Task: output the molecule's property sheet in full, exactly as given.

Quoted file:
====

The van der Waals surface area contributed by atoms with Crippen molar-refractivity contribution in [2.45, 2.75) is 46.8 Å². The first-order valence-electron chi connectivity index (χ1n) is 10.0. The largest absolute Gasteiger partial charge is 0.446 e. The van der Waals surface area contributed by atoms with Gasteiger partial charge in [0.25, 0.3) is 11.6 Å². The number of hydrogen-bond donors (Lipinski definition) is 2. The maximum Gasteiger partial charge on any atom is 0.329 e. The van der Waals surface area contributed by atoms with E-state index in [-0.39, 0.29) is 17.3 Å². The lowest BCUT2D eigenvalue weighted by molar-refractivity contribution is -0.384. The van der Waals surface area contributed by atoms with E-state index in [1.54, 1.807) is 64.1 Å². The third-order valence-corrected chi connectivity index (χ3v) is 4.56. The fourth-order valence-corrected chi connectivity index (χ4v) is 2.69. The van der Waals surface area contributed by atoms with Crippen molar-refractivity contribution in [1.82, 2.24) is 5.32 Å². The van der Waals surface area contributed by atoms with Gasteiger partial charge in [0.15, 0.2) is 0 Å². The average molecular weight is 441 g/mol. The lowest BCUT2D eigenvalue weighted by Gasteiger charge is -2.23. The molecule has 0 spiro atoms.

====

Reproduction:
The van der Waals surface area contributed by atoms with Crippen molar-refractivity contribution in [2.45, 2.75) is 46.8 Å². The first-order valence-electron chi connectivity index (χ1n) is 10.0. The largest absolute Gasteiger partial charge is 0.446 e. The van der Waals surface area contributed by atoms with Gasteiger partial charge in [0.25, 0.3) is 11.6 Å². The number of hydrogen-bond donors (Lipinski definition) is 2. The maximum Gasteiger partial charge on any atom is 0.329 e. The van der Waals surface area contributed by atoms with E-state index in [-0.39, 0.29) is 17.3 Å². The lowest BCUT2D eigenvalue weighted by molar-refractivity contribution is -0.384. The van der Waals surface area contributed by atoms with E-state index in [1.54, 1.807) is 64.1 Å². The third-order valence-corrected chi connectivity index (χ3v) is 4.56. The fourth-order valence-corrected chi connectivity index (χ4v) is 2.69. The van der Waals surface area contributed by atoms with Crippen molar-refractivity contribution in [1.82, 2.24) is 5.32 Å². The van der Waals surface area contributed by atoms with Gasteiger partial charge in [0.15, 0.2) is 0 Å². The average molecular weight is 441 g/mol. The lowest BCUT2D eigenvalue weighted by Gasteiger charge is -2.23. The molecule has 0 spiro atoms.